More businesses addressing the gender pay gap
almost 7 years ago by Dominic Khedun / Back to all blogs
By: Dominic Khedun, Legal, Risk & Compliance
There is a significant wage gap in the legal industry, despite improvements across the board. What does this mean for candidates?
The wage gap in the legal industry is significant.
There is no doubt that Australia is one of the most advanced countries in relation to gender equality. However, the pay gap between men and women tarnishes the nation's reputation.
Despite the fact that men and women share careers, responsibilities and goals, there has always been a skew towards males. As such, there has been a concerted effort in recent years to reverse this trend and allow women to receive the pay that they deserve.
In fact, according to new data released by the Workplace Gender Equality Agency (WGEA), businesses are starting this process in great numbers. The data incorporated information from around 11,000 businesses - the equivalent of 4 million employees, a third of the national workforce.
Pay gap analysis
As part of its 2015 report card, the agency assessed how many employers were conducting pay gap analyses within their own organisations and then making appropriate changes.
Based on its statistics, the number of organisations taking such initiatives grew 17.6 per cent in 2015. This calculated to more than 1,200 businesses. Additionally, of these organisations, more than half (51 per cent) addressed pay imbalances as a result of their analyses - up from 46 per cent in 2014.
According to the agency, the majority of businesses identified specific gender pay gaps, while others analysed remuneration decisions and pay equity metrics practices.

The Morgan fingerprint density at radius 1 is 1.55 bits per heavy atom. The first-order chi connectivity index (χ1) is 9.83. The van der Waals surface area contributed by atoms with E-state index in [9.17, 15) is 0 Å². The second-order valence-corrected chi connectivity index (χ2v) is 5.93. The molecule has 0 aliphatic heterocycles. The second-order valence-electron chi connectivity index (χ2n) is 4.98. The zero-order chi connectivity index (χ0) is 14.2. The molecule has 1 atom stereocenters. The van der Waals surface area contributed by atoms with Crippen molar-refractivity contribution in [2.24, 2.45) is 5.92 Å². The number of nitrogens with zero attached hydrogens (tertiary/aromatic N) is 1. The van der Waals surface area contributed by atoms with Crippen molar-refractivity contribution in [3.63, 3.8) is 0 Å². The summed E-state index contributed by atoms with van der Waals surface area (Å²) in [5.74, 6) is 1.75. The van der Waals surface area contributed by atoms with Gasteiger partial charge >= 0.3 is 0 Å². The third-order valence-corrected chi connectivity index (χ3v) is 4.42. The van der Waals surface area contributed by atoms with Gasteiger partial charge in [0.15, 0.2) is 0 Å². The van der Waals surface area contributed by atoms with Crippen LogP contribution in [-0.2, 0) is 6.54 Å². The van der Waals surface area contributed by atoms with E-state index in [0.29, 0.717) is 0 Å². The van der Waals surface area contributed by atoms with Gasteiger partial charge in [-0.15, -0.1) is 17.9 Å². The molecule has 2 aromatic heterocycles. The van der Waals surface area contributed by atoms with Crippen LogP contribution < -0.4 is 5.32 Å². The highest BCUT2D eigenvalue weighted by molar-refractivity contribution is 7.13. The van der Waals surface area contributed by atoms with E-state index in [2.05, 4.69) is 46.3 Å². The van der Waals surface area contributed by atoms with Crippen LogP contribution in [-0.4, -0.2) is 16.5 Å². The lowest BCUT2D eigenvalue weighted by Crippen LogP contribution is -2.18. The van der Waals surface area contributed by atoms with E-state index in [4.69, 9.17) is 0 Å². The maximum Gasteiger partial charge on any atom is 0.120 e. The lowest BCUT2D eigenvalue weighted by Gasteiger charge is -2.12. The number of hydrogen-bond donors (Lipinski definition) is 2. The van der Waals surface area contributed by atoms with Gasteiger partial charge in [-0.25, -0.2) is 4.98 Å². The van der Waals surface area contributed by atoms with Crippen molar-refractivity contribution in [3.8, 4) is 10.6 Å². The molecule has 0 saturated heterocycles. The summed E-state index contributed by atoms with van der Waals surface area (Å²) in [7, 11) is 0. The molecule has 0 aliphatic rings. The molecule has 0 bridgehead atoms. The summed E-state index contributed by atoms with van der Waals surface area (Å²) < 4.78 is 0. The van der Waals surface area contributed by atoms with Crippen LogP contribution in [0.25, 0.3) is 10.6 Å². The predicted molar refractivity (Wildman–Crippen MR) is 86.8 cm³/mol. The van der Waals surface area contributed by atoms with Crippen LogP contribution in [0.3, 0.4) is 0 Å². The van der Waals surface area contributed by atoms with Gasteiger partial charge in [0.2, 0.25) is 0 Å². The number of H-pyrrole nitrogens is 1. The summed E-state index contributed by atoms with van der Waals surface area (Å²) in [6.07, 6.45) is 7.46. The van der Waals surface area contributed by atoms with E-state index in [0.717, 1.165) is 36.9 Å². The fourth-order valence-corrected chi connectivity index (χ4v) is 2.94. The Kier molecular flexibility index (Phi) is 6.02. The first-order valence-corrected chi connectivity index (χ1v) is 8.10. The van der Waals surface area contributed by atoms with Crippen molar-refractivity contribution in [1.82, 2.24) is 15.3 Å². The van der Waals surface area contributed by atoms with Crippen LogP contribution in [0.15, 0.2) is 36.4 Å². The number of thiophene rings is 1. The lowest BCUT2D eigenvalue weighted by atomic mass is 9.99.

Acting Director Louise McSorley explained that the agency is pleased that more employers understand why it is important to eliminate pay gaps and urged more organisations to start this process.
"Gender pay gaps have been a dirty secret in Australian workplaces for too long. This is a promising result that also highlights there's more work to do," she said.
Of course, this is an issue that many industries, including the legal sector, must deal with if companies want to retain top talent moving forward.
Significant pay gap among lawyers
While it’s fair to say that this was a historically male-dominated industry, this certainly isn't the case today. In fact, according to the 2014 Graduate Careers Australia (GCA) study, 3.4 per cent of graduates in 2013 were females pursuing law. This compared to 2.4 per cent of males graduates embarking on the same career path.
As such, there are more females entering the legal industry today, highlighting the need to address the gender pay gap sooner rather than later.
The state of the industry
In late 2014, the WGEA published its Australia's gender equality scorecard and it didn't make for good reading if you're in the legal industry. Based on the scorecard's statistics, the pay gap in this particular industry is a massive 35.6 per cent - much higher than the national average. Only the finance industry (37.8 per cent) scored worse.
Managing partner at King & Wood Mallesons Sue Kench told the Australian Financial Review in a November 2014 article that women in the legal industry need to convey their skills more clearly and outline what they can offer.
"Women can be high performers. The challenge is, men think they are better than they are and women tend to underrate themselves. From a leader's perspective, I think women are underscoring themselves and I encourage them to put themselves forward . . . men will always put themselves forward, in some cases too early," she said.
The article also cited information from the NSW Law Society found that a female lawyer, on average, earns $29,000 less than her male counterpart.
While this is the case today, it is clear that more businesses are taking this subject seriously and the figures should begin to even out in the years to come.
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